The second approach is that of the Ri (Tosafos BB 92B). He maintains that since the sale is retroactively invalid, the seller never was given permission to use the money and he should theoretically return the exact money that he received from his customer. Thus, we view the money that was given to the seller as the customer’s money. Following this rationale, when the seller used the money he essentially damaged the customer’s property. Therefore, the money he owes now is classified as payment for the damage he did to the customer’s money.

The third approach is the Yerushalmi (Kiddushin 2, 9) which considers the money as stolen. The Rosh (Kiddushin 2, 31) cites the Yerushalmi and comments that if the Yerushalmi would not have classified it as theft he would have classified it as a loan (i.e. the first approach). The Tur, the Rosh’s son, actually rules (Even Ho’ezer 28) that the money is stolen money, and the SA (EH 28, 22) rules that if one used money received from a sale that was a mekach to’us to marry his wife, the marriage is questionable because perhaps the halachah is that the money is stolen money, in which case the marriage is invalid.

The Nachal Yitzchok (81, 32, 6) is troubled by the fact that both the Rosh and SA seem to contradict themselves since in other places they rule that money received from a mekach to’us is a loan. He answers – and that is the opinion of several poskim – that the Yerushalmi only classifies the money as theft if the seller was aware that he was selling defective goods since in that situation he used deceit in order to obtain the customer’s money. However, if he acted in good faith the money is a loan.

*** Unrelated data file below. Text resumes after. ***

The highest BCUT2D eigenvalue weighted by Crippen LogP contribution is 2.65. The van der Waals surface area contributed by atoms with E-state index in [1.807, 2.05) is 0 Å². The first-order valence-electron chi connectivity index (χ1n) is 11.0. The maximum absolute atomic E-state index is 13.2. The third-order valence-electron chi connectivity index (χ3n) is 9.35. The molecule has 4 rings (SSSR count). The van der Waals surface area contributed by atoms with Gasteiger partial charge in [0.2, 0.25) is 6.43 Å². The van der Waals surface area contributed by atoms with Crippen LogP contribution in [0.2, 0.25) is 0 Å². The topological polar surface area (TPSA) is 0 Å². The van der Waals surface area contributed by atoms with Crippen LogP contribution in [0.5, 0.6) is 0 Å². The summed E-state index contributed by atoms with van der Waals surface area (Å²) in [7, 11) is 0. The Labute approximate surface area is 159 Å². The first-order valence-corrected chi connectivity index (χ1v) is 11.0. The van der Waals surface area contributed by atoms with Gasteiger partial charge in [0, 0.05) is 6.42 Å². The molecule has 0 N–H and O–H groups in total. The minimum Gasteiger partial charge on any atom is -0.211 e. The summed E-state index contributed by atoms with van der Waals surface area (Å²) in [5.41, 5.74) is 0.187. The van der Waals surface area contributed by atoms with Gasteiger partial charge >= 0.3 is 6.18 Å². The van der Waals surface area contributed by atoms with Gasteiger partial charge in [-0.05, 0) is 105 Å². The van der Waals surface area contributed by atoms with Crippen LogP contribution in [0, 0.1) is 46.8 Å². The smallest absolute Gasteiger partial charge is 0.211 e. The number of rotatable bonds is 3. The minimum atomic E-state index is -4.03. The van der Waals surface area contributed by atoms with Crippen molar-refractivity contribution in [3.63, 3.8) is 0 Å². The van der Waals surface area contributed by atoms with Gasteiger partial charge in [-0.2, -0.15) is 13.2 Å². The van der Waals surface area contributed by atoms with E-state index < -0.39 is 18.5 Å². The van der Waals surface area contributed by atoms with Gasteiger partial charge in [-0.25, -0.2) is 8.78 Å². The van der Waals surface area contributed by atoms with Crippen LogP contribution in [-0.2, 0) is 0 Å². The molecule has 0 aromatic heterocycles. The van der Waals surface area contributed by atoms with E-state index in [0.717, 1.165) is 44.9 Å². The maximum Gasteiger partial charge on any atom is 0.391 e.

Thus, while everyone agrees that the seller owes the customer the amount of money that the customer paid for the defective item, we have three opinions as to the nature of this obligation. According to the first opinion the seller must repay a loan. According to the second opinion he must pay for damages. And according to the third opinion he must pay for having stolen the customer’s money.

What someone who owes money must pay depends on the nature of the obligation. (See Tosafos (BK 9A) who derives these rules from various sections of the Gemara.) If one repays a loan, he must pay with cash if he has any. The debtor is not required to sell anything in order to repay the loan but if cash is available he must repay with cash. One who pays for damages may repay with goods even if cash is available. It is important to note, however, that the Gemara (BK 7B) writes that the reason one may repay with moveable goods is because one is able to sell them someplace. Finally, one who pays for theft according to the Shach (354, 7) must repay with cash and, according to some opinions (Machane Efraim, Gezeilo 23 and others) he must even sell his possessions in order to obtain cash.

Returning to your question, according to the halachah the seller cannot force you to accept a certificate since no approach allows him to pay that way, without your consent. Even the approach that he is paying for damages only allows him to pay with items that have a market where they can be sold. However, since there is no market for store-issued certificates, the store owner cannot force you to accept his purchase certificate as payment according to halachah.

However, if it is general practice to refund customers of clothing by giving a certificate, the “custom” (minhag) will override the halachah since it is as if you and the store owner originally agreed to allow the store owner to repay you with a certificate in case there is a blemish in the clothing you bought.